I’m so thankful that many years ago when my own parents were making education choices for their children, they decided to opt into the French immersion program of the public school system. We were fortunate to have begun our education in French, and I stayed in the program from kindergarten through my high school years. Upon graduation, I was considered fully bilingual which proved an invaluable asset when I later enter the workforce in Ottawa as a registered nurse in an officially bilingual hospital.
Fast forward several more years, and I am now a stay-at-home, homeschooling mama in a fairly unilingual area. My own French has become rusty from lack of use, and homeschooling resources, opportunities, and support for French language learning are hard to come by. Still, I really want at least some of the opportunities for my children that I had myself. Since I’m always up for exploring French learning resources, I was happy to give Middlebury Interactive Languages‘ Elementary French 1 (Grades 3-5) a try in our homeschool.
Our French language learning efforts over the last several years have been quite varied, and we have used a little bit of everything, including library books & videos, homeschool co-op lessons with a French teacher, book based homeschool curriculum, and apps, with varying amounts of success. Anything with a screen involved has proved to be very popular with my children, and as expected, Middlebury received a warm welcome!
The course is divided into 16 themed units, each of which is introduced by a story which originates from various French speaking cultures. The lessons also contain games, activities and songs which allow the student to interact with the language.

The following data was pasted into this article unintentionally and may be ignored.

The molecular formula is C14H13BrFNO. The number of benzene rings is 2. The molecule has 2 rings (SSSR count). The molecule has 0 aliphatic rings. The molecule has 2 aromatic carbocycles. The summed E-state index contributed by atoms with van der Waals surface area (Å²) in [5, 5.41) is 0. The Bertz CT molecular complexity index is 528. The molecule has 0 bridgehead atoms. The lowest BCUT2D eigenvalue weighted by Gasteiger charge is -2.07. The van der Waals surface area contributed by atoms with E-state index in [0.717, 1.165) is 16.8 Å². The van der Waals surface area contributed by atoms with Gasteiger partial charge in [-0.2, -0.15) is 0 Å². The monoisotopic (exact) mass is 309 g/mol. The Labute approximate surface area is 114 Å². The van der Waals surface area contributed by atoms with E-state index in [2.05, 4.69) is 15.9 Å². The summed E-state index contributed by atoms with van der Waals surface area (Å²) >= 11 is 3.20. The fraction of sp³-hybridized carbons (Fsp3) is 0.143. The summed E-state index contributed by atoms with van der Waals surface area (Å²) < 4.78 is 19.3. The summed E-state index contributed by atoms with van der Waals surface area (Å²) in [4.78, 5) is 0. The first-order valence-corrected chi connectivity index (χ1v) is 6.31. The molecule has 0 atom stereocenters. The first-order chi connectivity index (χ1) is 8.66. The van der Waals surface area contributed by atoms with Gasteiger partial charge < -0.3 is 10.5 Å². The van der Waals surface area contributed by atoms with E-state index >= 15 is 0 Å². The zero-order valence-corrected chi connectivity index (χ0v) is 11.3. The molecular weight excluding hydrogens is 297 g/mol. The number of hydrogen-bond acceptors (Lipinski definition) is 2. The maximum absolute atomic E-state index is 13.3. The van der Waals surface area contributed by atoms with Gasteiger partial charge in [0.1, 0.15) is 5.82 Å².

The units covered are:
- Days of the Week
There are six lessons in each unit, and my 9 year old has been working through the course at a pace of 2-3 lessons each week, or one unit every two weeks. The lessons seem to be pretty fascinating to her little sister who really enjoys watching the story and even practices saying the vocabulary words.
The course also contains a page to view the student’s grades so the parent can check up on how their student has been doing on the tests and quizzes. Some of the activities include the student recording themselves saying the vocabulary words, and you can listen to these as well — I’m not sure but I think that if you purchase the teacher supported version, the teacher listens and evaluates these recordings.
My daughter is really enjoying her Middlebury French lessons, and I’m so thankful to have had the opportunity to review their course. It offers a more “immersion” styled experience than others I have seen, using video, music, and activities to provide as rich a language experience as as possible while sitting behind a screen.
I would be remiss to mention however, that unfortunately for us, the price of the course (which is for one student, one level, and one year) is beyond what we budget for any single subject in our homeschool. Budget constraints aside, if you are looking for online language learning, check out the various courses offered by Middlebury, and the reviews from other members of The Homeschool Review Crew.